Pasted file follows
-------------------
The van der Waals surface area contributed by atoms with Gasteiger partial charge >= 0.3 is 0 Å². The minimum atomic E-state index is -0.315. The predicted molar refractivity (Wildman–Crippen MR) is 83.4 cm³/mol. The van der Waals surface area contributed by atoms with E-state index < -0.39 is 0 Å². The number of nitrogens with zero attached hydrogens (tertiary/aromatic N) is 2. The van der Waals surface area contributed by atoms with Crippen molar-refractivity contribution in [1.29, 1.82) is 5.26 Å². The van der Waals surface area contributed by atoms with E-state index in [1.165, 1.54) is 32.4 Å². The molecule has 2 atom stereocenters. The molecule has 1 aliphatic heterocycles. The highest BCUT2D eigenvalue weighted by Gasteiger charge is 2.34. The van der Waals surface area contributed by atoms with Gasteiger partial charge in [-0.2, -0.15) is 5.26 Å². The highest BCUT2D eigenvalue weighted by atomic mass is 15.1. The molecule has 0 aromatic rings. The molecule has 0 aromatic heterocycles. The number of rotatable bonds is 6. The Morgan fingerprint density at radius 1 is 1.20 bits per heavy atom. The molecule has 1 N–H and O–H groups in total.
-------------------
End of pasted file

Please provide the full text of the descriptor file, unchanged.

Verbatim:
The van der Waals surface area contributed by atoms with Gasteiger partial charge >= 0.3 is 0 Å². The minimum atomic E-state index is -0.315. The predicted molar refractivity (Wildman–Crippen MR) is 83.4 cm³/mol. The van der Waals surface area contributed by atoms with E-state index < -0.39 is 0 Å². The number of nitrogens with zero attached hydrogens (tertiary/aromatic N) is 2. The van der Waals surface area contributed by atoms with Crippen molar-refractivity contribution in [1.29, 1.82) is 5.26 Å². The van der Waals surface area contributed by atoms with E-state index in [1.165, 1.54) is 32.4 Å². The molecule has 2 atom stereocenters. The molecule has 1 aliphatic heterocycles. The highest BCUT2D eigenvalue weighted by Gasteiger charge is 2.34. The van der Waals surface area contributed by atoms with Gasteiger partial charge in [-0.2, -0.15) is 5.26 Å². The highest BCUT2D eigenvalue weighted by atomic mass is 15.1. The molecule has 0 aromatic rings. The molecule has 0 aromatic heterocycles. The number of rotatable bonds is 6. The Morgan fingerprint density at radius 1 is 1.20 bits per heavy atom. The molecule has 1 N–H and O–H groups in total.